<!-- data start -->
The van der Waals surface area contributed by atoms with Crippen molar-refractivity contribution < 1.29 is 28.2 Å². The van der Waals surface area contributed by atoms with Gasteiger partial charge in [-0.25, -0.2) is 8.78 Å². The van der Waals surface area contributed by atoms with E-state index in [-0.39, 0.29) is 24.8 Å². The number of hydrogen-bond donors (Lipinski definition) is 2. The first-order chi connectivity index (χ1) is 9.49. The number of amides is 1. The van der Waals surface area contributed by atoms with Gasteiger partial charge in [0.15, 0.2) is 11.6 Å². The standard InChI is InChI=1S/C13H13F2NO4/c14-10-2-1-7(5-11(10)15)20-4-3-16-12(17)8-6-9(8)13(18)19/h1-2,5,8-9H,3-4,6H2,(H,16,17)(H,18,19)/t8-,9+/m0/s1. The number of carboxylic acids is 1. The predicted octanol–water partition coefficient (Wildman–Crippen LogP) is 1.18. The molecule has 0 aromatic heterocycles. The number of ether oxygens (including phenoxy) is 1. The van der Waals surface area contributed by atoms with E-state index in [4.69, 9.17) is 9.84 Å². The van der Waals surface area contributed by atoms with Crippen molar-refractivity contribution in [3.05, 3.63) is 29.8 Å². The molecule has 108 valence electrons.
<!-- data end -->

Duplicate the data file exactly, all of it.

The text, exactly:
The van der Waals surface area contributed by atoms with Crippen molar-refractivity contribution < 1.29 is 28.2 Å². The van der Waals surface area contributed by atoms with Gasteiger partial charge in [-0.25, -0.2) is 8.78 Å². The van der Waals surface area contributed by atoms with E-state index in [-0.39, 0.29) is 24.8 Å². The number of hydrogen-bond donors (Lipinski definition) is 2. The first-order chi connectivity index (χ1) is 9.49. The number of amides is 1. The van der Waals surface area contributed by atoms with Gasteiger partial charge in [0.15, 0.2) is 11.6 Å². The standard InChI is InChI=1S/C13H13F2NO4/c14-10-2-1-7(5-11(10)15)20-4-3-16-12(17)8-6-9(8)13(18)19/h1-2,5,8-9H,3-4,6H2,(H,16,17)(H,18,19)/t8-,9+/m0/s1. The number of carboxylic acids is 1. The predicted octanol–water partition coefficient (Wildman–Crippen LogP) is 1.18. The molecule has 0 aromatic heterocycles. The number of ether oxygens (including phenoxy) is 1. The van der Waals surface area contributed by atoms with E-state index in [4.69, 9.17) is 9.84 Å². The van der Waals surface area contributed by atoms with Crippen molar-refractivity contribution in [3.05, 3.63) is 29.8 Å². The molecule has 108 valence electrons.